There is power in baptism. In baptism, we join together for a common purpose – to turn away from sin and turn toward God to do God’s will. Jesus had no need for repentance, but he joined the line to be in solidarity with the human beings he would save, to be in community with them. And baptism is all about community. A colleague of mine once said she didn’t go to church but she tried to live a Christ-like life. It is hard to do that outside community. We need one another to help us keep the vows we make. That is why the congregation affirms that in addition to our parents and godparents they will uphold us as we grow in our Christian life. Baptism is also about identity. The bond created by God in baptism is indissoluble. We are made in the image and likeness of God. We are God’s people. God has called us by name, and we belong to God. Though we are all made in God’s image, each of us is a special and unique creation.

Baptism means being buried with Christ in his death. Our baptism has consequences as we represent a counter-cultural kingdom that the world does not agree with. Baptism means we take risks. Right now in Egypt, the Coptic Christians are worried about their safety in a culture where they fear Islamic law may be taking over. Marking the first Christmas under Muslim rule, some said that their lives had gone “from bad to worse in the almost two years since the ouster of Hosni Mubarak”, according to the Washington Post. In his sermon, Coptic Pope Towadros II urged worshipers not to be afraid but to remember that God takes care of you. Fear is contagious, he said, and this is a message of reassurance. We are given a message of reassurance too. For as we are buried with Christ in his death, we are also raised with him in his resurrection. Baptism leads us from death to life eternal with God in Christ.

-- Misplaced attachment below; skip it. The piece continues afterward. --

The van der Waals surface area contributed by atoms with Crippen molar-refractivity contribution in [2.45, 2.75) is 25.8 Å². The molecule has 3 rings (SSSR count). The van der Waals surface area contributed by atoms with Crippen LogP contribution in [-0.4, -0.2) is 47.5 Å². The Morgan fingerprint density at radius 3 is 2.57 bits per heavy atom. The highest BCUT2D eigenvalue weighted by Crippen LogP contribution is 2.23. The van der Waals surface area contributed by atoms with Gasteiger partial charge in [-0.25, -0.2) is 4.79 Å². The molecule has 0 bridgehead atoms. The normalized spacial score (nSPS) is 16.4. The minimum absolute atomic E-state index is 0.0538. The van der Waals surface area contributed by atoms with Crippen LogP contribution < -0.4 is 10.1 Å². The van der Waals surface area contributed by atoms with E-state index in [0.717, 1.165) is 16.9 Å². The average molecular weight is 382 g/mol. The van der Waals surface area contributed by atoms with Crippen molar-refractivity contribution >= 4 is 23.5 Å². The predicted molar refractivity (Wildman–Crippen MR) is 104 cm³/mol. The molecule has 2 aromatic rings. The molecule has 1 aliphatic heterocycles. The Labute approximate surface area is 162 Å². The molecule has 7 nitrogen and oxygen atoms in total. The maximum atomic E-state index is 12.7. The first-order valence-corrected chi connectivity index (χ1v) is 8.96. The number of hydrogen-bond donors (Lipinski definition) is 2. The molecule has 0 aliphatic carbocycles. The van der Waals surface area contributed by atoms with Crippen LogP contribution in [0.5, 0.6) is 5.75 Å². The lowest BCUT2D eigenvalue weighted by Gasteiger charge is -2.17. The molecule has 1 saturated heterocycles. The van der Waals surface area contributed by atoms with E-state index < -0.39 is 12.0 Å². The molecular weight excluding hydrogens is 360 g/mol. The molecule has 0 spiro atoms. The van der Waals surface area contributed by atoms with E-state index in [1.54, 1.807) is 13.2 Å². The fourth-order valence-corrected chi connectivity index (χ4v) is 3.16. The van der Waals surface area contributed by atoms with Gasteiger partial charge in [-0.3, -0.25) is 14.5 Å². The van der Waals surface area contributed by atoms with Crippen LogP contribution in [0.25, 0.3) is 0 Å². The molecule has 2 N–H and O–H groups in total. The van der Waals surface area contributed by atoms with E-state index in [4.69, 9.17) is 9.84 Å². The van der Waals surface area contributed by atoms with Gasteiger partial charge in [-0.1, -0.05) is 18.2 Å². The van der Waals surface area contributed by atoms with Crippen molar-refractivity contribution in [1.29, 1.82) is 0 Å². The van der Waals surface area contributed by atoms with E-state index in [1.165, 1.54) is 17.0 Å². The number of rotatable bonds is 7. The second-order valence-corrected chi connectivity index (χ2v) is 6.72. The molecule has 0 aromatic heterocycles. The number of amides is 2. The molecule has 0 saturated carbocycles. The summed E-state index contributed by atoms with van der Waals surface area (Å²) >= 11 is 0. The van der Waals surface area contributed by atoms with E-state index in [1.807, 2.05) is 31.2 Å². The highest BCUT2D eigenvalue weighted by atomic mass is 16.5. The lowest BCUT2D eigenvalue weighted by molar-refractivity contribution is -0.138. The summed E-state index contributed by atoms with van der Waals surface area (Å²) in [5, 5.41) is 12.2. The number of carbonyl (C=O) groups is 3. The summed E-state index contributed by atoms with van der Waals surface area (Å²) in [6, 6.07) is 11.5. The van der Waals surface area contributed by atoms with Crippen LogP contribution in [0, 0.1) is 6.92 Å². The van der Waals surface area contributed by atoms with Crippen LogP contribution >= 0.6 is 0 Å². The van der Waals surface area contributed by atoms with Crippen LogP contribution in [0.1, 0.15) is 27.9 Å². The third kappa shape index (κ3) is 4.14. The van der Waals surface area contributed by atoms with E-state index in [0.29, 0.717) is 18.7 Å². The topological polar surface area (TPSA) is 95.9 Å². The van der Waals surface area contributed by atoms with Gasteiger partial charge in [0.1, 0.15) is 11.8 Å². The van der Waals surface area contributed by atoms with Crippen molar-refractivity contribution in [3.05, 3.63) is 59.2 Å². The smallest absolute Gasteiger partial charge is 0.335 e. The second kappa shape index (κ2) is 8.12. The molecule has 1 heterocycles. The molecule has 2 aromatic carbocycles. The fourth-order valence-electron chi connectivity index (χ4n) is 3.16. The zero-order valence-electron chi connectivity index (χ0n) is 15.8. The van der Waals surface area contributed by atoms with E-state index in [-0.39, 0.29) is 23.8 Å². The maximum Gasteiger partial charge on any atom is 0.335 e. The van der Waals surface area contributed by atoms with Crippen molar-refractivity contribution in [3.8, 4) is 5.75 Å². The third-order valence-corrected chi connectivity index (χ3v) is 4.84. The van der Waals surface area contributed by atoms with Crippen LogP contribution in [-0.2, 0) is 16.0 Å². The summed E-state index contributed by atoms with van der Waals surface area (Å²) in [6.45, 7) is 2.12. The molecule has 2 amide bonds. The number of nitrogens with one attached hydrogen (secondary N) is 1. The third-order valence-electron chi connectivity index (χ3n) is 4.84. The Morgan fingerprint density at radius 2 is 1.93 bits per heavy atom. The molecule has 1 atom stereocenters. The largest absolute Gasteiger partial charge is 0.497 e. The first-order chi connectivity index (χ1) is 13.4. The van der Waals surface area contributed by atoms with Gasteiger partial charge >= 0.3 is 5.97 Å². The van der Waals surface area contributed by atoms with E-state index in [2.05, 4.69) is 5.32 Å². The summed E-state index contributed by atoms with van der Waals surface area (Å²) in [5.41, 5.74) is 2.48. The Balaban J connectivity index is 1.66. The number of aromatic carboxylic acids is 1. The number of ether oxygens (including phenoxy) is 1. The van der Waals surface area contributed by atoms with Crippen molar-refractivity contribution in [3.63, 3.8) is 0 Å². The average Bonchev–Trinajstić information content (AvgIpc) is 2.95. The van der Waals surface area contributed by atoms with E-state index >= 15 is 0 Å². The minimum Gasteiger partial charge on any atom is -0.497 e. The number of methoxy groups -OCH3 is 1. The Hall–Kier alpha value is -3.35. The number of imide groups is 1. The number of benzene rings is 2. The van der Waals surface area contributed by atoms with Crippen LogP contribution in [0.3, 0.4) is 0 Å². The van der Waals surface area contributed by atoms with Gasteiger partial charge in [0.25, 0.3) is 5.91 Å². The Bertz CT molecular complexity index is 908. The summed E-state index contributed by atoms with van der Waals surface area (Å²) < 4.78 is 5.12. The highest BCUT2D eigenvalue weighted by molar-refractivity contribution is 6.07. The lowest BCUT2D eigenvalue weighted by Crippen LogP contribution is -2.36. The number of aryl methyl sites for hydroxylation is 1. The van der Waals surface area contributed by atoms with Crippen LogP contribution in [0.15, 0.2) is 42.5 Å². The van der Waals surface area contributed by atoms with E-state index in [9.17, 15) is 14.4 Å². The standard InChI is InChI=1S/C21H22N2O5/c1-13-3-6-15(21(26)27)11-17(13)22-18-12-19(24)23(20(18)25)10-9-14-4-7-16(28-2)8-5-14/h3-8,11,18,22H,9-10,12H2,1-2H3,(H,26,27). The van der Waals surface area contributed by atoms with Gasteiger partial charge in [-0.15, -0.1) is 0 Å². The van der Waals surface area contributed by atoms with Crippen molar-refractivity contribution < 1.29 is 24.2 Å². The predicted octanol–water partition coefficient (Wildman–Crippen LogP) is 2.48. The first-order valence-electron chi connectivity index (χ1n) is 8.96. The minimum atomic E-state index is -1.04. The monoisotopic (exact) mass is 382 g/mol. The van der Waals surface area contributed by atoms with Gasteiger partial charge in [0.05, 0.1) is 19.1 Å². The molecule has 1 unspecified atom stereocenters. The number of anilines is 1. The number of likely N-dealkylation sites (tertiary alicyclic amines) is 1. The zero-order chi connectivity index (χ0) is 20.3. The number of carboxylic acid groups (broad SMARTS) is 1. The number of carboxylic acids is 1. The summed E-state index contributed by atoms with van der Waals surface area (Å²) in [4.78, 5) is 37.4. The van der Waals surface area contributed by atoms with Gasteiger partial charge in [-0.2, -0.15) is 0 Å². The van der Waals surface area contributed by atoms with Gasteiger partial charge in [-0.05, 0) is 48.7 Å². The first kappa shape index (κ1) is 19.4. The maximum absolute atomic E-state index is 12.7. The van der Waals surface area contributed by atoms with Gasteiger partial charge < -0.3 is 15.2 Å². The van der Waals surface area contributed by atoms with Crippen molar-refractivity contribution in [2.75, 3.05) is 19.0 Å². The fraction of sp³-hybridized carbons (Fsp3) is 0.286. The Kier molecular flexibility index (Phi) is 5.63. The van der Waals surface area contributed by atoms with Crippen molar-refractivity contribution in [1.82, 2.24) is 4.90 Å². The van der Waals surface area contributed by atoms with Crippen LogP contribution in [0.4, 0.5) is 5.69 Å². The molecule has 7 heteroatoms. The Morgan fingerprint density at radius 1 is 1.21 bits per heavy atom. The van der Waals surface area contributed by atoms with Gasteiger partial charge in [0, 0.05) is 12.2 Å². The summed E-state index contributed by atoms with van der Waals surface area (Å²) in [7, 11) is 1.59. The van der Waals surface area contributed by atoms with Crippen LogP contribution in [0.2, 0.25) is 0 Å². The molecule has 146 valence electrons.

Jesus also prayed after he was baptized. In Luke Jesus is always praying – before he calls his disciples, before asking them who he is, before teaching them how to pray, before his arrest and during his crucifixion. Prayer is a powerful tool for changing things. When we pray, the Holy Spirit within us helps us align ourselves with God’s will. When we pray, says Ian Markham, dean and president of Virginia Seminary, we make room for good things to happen in the world. We do not pray of our own choice, but because we are called to it by God, as Jesus was called. The bond that God establishes in baptism is not static; it is a relational bond. God wants relationship with us and we do this through prayer. We adore God, we give thanks, we pray for ourselves and others, and we confess our sins and pray for forgiveness. When we pray, we put ourselves not only in communion with God, but in community with those around us who are praying too. In the Washington Post, there is a picture of the members of Shiloh Baptist Church in Northwest Washington praying together. The church, started in 1863 by freed slaves from Fredericksburg, “has survived two fires, a nearby open-air drug market and gentrification of its neighborhood”.Shilohis now celebrating its 150th anniversary, and they got there through prayer. JoAnne Beasley, general chairman of the celebration, says the church has had its trials and tribulations, but they just want to thank God for what they have and let God know that the church is “moving on in God’s name”.